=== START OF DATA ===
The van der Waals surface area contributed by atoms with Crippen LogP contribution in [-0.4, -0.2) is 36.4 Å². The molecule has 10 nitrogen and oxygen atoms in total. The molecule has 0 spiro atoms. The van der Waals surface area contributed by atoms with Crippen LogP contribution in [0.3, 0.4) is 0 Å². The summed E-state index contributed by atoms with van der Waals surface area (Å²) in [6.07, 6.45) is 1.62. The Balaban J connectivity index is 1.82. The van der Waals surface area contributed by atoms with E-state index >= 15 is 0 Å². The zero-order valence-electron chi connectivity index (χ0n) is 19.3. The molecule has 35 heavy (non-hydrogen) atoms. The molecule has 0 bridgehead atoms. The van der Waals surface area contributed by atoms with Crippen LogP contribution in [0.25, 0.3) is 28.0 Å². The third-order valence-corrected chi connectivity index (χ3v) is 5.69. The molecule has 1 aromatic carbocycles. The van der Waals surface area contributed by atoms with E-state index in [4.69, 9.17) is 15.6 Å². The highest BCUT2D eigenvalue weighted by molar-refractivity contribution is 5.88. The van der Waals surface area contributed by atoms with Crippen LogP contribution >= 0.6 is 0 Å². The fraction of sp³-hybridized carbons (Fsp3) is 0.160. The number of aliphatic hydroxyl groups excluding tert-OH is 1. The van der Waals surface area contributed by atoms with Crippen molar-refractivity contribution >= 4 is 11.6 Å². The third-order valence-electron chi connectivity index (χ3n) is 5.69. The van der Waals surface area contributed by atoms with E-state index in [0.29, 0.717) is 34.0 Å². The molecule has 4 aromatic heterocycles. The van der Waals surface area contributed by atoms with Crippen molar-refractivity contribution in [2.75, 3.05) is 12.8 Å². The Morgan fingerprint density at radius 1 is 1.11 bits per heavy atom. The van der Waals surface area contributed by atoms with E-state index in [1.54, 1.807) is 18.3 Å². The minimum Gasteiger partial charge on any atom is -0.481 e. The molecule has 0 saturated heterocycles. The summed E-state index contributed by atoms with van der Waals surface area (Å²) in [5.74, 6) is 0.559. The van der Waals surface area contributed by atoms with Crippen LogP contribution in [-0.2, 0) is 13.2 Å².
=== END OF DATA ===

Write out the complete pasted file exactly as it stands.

The van der Waals surface area contributed by atoms with Crippen LogP contribution in [-0.4, -0.2) is 36.4 Å². The molecule has 10 nitrogen and oxygen atoms in total. The molecule has 0 spiro atoms. The van der Waals surface area contributed by atoms with Crippen LogP contribution in [0.3, 0.4) is 0 Å². The summed E-state index contributed by atoms with van der Waals surface area (Å²) in [6.07, 6.45) is 1.62. The Balaban J connectivity index is 1.82. The van der Waals surface area contributed by atoms with E-state index >= 15 is 0 Å². The zero-order valence-electron chi connectivity index (χ0n) is 19.3. The molecule has 35 heavy (non-hydrogen) atoms. The molecule has 0 bridgehead atoms. The van der Waals surface area contributed by atoms with Crippen LogP contribution in [0.25, 0.3) is 28.0 Å². The third-order valence-corrected chi connectivity index (χ3v) is 5.69. The molecule has 1 aromatic carbocycles. The van der Waals surface area contributed by atoms with E-state index in [4.69, 9.17) is 15.6 Å². The highest BCUT2D eigenvalue weighted by molar-refractivity contribution is 5.88. The van der Waals surface area contributed by atoms with Crippen LogP contribution >= 0.6 is 0 Å². The fraction of sp³-hybridized carbons (Fsp3) is 0.160. The number of aliphatic hydroxyl groups excluding tert-OH is 1. The van der Waals surface area contributed by atoms with Crippen molar-refractivity contribution >= 4 is 11.6 Å². The third-order valence-electron chi connectivity index (χ3n) is 5.69. The van der Waals surface area contributed by atoms with E-state index in [0.29, 0.717) is 34.0 Å². The molecule has 4 aromatic heterocycles. The van der Waals surface area contributed by atoms with Crippen molar-refractivity contribution in [2.75, 3.05) is 12.8 Å². The Morgan fingerprint density at radius 1 is 1.11 bits per heavy atom. The van der Waals surface area contributed by atoms with E-state index in [1.54, 1.807) is 18.3 Å². The minimum Gasteiger partial charge on any atom is -0.481 e. The molecule has 0 saturated heterocycles. The summed E-state index contributed by atoms with van der Waals surface area (Å²) in [5.74, 6) is 0.559. The van der Waals surface area contributed by atoms with Crippen LogP contribution in [-0.2, 0) is 13.2 Å².